May 2008
Volume 49, Issue 13
Free
ARVO Annual Meeting Abstract  |   May 2008
Longitudinal Quantitative Analysis of Bleb Morphology Using Anterior Segment Optical Coherence Tomography
Author Affiliations & Notes
  • M. Singh
    Department of Ophthalmology, National University Hospital, Singapore, Singapore, Singapore
  • P. T. K. Chew
    Department of Ophthalmology, National University Hospital, Singapore, Singapore, Singapore
  • J. L. See
    Department of Ophthalmology, National University Hospital, Singapore, Singapore, Singapore
  • C. Zheng
    Department of Ophthalmology, National University Hospital, Singapore, Singapore, Singapore
  • T. Aung
    Singapore National Eye Centre, Singapore, Singapore
  • Footnotes
    Commercial Relationships  M. Singh, None; P.T.K. Chew, Carl Zeiss Meditec Inc, F; J.L. See, None; C. Zheng, None; T. Aung, Carl Zeiss Meditec Inc, F.
  • Footnotes
    Support  Academic Research Fund, National University of Singapore
Investigative Ophthalmology & Visual Science May 2008, Vol.49, 5075. doi:https://doi.org/
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      M. Singh, P. T. K. Chew, J. L. See, C. Zheng, T. Aung; Longitudinal Quantitative Analysis of Bleb Morphology Using Anterior Segment Optical Coherence Tomography. Invest. Ophthalmol. Vis. Sci. 2008;49(13):5075. doi: https://doi.org/.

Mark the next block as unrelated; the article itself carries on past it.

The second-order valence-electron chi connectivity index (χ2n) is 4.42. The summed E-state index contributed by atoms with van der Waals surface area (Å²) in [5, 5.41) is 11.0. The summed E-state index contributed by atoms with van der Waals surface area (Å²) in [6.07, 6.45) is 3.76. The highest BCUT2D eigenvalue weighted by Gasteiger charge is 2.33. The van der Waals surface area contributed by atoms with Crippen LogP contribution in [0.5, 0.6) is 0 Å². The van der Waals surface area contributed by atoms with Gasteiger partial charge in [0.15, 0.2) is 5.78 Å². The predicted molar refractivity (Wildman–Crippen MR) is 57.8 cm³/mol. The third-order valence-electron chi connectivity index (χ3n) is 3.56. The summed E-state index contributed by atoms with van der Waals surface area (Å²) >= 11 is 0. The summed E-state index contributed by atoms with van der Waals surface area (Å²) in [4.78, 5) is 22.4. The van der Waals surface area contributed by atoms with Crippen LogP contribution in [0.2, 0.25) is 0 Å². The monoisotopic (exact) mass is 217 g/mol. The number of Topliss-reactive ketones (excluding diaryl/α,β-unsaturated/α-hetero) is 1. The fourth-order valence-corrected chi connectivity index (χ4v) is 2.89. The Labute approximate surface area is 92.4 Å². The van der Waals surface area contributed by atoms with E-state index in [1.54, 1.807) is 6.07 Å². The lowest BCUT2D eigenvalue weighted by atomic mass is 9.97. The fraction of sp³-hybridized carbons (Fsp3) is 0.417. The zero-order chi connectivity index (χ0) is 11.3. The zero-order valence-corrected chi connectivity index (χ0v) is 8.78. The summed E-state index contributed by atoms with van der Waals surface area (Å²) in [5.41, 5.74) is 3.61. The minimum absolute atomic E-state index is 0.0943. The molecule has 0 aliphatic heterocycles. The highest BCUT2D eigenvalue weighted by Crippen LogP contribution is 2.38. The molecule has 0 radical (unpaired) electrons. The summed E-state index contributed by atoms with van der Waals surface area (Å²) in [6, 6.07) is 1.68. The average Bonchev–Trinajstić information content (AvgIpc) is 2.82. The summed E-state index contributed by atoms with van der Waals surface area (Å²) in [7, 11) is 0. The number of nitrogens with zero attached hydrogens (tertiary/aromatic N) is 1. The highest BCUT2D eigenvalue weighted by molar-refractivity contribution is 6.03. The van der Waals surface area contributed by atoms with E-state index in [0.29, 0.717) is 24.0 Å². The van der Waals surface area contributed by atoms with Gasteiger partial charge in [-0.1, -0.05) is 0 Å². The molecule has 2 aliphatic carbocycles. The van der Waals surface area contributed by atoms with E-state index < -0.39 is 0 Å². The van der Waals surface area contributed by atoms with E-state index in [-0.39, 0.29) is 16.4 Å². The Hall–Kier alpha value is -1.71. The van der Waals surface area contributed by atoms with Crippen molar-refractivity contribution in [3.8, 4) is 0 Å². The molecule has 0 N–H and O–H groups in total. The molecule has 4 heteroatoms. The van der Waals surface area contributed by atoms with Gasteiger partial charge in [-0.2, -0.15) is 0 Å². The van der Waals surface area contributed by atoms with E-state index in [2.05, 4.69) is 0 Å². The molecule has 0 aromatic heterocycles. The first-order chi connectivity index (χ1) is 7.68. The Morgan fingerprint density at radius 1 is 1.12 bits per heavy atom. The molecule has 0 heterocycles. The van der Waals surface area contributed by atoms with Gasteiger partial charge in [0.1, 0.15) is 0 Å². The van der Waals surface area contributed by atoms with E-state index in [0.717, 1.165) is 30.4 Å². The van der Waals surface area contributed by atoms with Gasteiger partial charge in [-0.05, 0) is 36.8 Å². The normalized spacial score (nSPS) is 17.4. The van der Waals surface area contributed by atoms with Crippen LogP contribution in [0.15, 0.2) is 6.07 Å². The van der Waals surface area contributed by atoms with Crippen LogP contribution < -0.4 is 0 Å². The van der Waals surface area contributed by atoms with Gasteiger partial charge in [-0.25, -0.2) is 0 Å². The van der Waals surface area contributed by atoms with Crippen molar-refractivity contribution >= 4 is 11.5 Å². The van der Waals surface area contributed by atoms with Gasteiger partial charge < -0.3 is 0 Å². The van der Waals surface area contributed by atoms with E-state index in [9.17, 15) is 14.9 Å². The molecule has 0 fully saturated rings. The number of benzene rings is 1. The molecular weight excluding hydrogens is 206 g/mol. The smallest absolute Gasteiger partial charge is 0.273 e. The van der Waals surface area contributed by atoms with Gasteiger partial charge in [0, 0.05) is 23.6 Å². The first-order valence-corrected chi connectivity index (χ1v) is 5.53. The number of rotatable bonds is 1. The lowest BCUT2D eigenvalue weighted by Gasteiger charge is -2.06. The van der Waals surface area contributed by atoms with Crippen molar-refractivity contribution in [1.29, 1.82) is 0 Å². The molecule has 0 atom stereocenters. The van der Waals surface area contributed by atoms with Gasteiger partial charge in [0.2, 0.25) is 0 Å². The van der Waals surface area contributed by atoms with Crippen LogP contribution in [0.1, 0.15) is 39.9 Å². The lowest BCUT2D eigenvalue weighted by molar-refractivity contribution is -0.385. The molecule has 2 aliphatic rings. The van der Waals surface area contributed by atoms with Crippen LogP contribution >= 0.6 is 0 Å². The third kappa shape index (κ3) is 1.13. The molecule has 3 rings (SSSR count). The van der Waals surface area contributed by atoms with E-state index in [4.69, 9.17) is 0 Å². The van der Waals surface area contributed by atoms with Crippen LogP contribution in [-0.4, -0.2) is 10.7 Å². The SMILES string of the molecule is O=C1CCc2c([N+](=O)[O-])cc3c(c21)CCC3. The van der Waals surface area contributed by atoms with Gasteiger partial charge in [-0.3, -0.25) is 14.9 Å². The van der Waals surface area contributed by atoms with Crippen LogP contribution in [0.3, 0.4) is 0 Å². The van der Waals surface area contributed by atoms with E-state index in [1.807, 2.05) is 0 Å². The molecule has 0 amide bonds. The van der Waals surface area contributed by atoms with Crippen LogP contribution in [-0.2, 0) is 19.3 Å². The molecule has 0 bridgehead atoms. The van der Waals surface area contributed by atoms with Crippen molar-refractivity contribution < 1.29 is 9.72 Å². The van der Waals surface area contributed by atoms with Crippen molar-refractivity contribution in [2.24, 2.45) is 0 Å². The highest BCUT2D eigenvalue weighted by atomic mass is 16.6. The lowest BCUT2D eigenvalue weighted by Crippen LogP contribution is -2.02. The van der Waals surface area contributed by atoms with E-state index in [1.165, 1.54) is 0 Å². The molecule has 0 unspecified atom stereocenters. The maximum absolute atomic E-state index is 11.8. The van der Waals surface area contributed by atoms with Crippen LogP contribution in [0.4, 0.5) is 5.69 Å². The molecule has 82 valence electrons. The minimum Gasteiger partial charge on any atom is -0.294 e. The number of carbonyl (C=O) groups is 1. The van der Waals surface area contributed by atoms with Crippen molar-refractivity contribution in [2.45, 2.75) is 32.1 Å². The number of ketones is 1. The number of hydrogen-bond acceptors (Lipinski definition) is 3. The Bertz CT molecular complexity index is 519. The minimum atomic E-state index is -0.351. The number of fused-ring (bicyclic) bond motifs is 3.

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      © ARVO (1962-2015); The Authors (2016-present)

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Abstract
 
Purpose:
 

To quantitatively analyze bleb morphology using anterior segment optical coherence tomography (ASOCT).

 
Methods:
 

This was a prospective observational study of patients who underwent standardized fornix-based trabeculectomy surgery with mitomycin-C and completed 6 months follow-up. Blebs were imaged in a standardized manner with the ASOCT prototype (Carl Zeiss Meditec Inc, Dublin, CA, USA) at 1 day, 1 week, 1 month, 3 months and 6 months after trabeculectomy. Customized software was used to obtain measurements of maximal bleb height h, total bleb cross-sectional area At, bleb wall cross-sectional area Aw, maximal bleb cavity height c and bleb cavity cross-sectional area Ac within 7mm from the limbus (Fig. A and B). Success was defined as intraocular pressure ≤ 18 mmHg without ocular hypotensive medication at 6 months.

 
Results:
 

Thirty-five eyes of 35 patients were included. There were 23 (65.7%) men and the mean age of patients was 65.1 ± 7.8 years. Six months postoperatively, successful blebs had greater total bleb cross sectional area At compared to failed blebs (7.27 ± 2.33 vs. 3.90 ± 1.23 mm2, p=0.02). There was no significant difference in bleb height h (1.64 ± 0.60 vs. 1.12 ± 0.61 mm, p=0.16), bleb wall cross-sectional area Aw (4.16 ± 0.91 vs. 3.44 ± 0.42 mm2, p=0.19), maximal bleb cavity height c (0.94 ± 0.64 vs. 0.24 ± 0.34 mm, p=0.07) or bleb cavity cross-sectional area Ac (2.78 ± 2.32 vs. 0.45 ± 0.64 mm2, p=0.1) between successful and failed blebs.

 
Conclusions:
 

In this prospective longitudinal follow-up of blebs after trabeculectomy with mitomycin-C, bleb morphology can be quantified using ASOCT.  

 
Keywords: imaging/image analysis: clinical • anterior segment • wound healing 
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